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To Steal or Not to Steal…That is the (Wrong) Question

Published by Jeff Giddens

Why does everyone say the same thing in their year-end campaign? People are asking themselves the question of “to steal or not to steal” when they should be asking how they can stand out from the crowd.

We took all of the subject lines from every email we received last December (17,263 to be exact) and fed it to a word cloud generator. When we looked at the result, a few words stuck out as the most commonly used.

To steal or not to steal, year end subject line word cluster

 

So why is there so little difference in messaging?

Two possibilities:
1. Nonprofits use these words because they have been proven to work.
2. Nonprofits use these words because other nonprofits use them.

Want your Year End campaign to stand out? Click here to get the full report and learn what words you should avoid if you want to stand out this year

If you want to cut through the inbox clutter, you MUST differentiate. And it doesn’t matter one bit to your donor if the words in your subject line are “best practices” or not.

How many times have you received an email from a particular sender or seen certain words in the subject line (“Make a gift” by chance?) and decided right then, without even opening, to delete it?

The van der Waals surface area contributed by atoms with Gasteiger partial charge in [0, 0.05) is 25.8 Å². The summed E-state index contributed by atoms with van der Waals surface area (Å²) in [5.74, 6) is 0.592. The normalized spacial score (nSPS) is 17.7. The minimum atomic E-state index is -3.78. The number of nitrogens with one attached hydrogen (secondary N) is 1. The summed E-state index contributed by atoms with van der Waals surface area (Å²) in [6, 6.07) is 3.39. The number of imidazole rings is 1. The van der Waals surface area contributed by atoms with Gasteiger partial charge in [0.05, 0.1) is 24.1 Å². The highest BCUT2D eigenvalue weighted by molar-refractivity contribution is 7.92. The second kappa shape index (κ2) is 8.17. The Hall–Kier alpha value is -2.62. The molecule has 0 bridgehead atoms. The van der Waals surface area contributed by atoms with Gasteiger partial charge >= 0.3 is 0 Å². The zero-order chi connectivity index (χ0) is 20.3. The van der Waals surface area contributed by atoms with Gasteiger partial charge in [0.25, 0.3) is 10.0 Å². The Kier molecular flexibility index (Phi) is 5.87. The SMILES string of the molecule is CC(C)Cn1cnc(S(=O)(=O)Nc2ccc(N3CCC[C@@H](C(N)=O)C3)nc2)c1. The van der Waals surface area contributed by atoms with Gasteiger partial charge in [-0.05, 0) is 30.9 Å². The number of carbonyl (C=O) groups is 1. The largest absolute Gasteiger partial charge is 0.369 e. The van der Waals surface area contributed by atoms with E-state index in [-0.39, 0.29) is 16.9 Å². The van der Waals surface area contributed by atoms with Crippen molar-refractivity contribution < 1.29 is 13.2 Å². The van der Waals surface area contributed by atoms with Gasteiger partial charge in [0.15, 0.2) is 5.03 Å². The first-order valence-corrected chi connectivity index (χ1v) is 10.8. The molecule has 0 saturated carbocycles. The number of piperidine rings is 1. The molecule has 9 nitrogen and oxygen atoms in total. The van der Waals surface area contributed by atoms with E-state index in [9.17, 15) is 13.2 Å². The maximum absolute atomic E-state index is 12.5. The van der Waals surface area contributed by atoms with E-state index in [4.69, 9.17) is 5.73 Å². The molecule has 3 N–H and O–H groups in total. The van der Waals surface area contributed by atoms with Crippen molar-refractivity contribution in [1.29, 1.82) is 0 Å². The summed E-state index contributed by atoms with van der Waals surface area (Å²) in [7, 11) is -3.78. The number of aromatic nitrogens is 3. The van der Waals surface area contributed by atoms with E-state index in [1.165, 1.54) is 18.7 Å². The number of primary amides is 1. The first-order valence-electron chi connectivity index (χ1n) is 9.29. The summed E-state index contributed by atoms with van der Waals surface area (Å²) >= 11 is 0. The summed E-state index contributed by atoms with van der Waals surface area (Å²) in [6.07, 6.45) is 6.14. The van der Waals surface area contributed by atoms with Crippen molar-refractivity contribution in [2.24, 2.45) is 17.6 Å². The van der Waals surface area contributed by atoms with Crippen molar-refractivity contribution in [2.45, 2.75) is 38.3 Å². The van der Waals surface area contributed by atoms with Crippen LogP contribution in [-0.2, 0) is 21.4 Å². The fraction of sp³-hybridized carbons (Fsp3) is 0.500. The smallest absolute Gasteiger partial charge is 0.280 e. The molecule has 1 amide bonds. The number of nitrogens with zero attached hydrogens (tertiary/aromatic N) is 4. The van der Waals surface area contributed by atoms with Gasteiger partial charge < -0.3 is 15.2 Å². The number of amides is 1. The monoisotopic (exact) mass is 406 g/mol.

I do it all the time.

Even the best practice becomes the worst when its pattern is recognized.

Instead of thinking about best practices, think about your donor. The subject line is the introduction, the beginning of a conversation, not the entire funnel. Your goal for your subject line is to capture attention and pique your prospective donor’s interest NOT close the deal.

As you test, keep an eye on open rate (obviously). But don’t fixate on that metric alone. A good conversation starter can increase donor motivation, resulting in more gifts. Don’t accidentally take a higher open rate over higher revenue.

Use these simple prompts below (or come up with your own) to craft subject lines that stand out to your audience and start the conversation right:

If I am your ideal donor – your target audience for this email – what subject line would stand out to me?

  • What would I be surprised to see?
  • What would annoy me?
  • What would anger me?
  • What would look different than anything you have sent me before?

This year-end campaign, instead of thinking about whose messaging you’re going to imitate, think about how you can cut through the inbox clutter by using unique words. Choose words that will stand out to your ideal donor and start the conversation on the right foot.

Alter your tone and language and even the “envelope” settings like sender name, title, and email address to stand out in an inbox crammed with messages. Come up with a few ideas and test something different this year.

For more on this plus 4 more tips to slice through the year-end campaign clutter, download your copy of our new e-book here.

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Published by Jeff Giddens

Jeff Giddens is President of NextAfter.

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